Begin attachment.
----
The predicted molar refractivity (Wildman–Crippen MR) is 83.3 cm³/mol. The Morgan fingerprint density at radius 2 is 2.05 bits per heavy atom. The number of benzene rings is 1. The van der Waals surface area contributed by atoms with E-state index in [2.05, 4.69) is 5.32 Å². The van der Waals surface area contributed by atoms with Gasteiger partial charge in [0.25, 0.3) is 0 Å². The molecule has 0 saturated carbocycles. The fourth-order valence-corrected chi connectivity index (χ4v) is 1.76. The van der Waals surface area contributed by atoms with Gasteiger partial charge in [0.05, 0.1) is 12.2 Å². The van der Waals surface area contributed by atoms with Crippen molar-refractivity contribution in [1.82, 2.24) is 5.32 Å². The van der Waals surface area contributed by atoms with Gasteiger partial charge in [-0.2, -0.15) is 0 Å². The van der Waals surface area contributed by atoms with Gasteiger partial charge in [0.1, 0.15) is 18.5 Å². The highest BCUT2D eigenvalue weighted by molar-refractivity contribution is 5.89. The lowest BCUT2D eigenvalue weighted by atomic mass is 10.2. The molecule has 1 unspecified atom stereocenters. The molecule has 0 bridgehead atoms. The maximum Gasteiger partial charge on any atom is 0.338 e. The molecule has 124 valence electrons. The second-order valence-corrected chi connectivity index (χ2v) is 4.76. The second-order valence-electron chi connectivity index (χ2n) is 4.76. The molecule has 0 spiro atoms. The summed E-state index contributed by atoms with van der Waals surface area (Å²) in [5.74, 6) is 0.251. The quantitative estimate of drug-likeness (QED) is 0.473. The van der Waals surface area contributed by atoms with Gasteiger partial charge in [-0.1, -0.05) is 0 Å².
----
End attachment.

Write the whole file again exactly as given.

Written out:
The predicted molar refractivity (Wildman–Crippen MR) is 83.3 cm³/mol. The Morgan fingerprint density at radius 2 is 2.05 bits per heavy atom. The number of benzene rings is 1. The van der Waals surface area contributed by atoms with E-state index in [2.05, 4.69) is 5.32 Å². The van der Waals surface area contributed by atoms with Gasteiger partial charge in [0.25, 0.3) is 0 Å². The molecule has 0 saturated carbocycles. The fourth-order valence-corrected chi connectivity index (χ4v) is 1.76. The van der Waals surface area contributed by atoms with Gasteiger partial charge in [0.05, 0.1) is 12.2 Å². The van der Waals surface area contributed by atoms with Crippen molar-refractivity contribution in [1.82, 2.24) is 5.32 Å². The van der Waals surface area contributed by atoms with Gasteiger partial charge in [-0.2, -0.15) is 0 Å². The van der Waals surface area contributed by atoms with Gasteiger partial charge in [0.1, 0.15) is 18.5 Å². The highest BCUT2D eigenvalue weighted by molar-refractivity contribution is 5.89. The lowest BCUT2D eigenvalue weighted by atomic mass is 10.2. The molecule has 1 unspecified atom stereocenters. The molecule has 0 bridgehead atoms. The maximum Gasteiger partial charge on any atom is 0.338 e. The molecule has 124 valence electrons. The second-order valence-corrected chi connectivity index (χ2v) is 4.76. The second-order valence-electron chi connectivity index (χ2n) is 4.76. The molecule has 0 spiro atoms. The summed E-state index contributed by atoms with van der Waals surface area (Å²) in [5.74, 6) is 0.251. The quantitative estimate of drug-likeness (QED) is 0.473. The van der Waals surface area contributed by atoms with Gasteiger partial charge in [-0.1, -0.05) is 0 Å².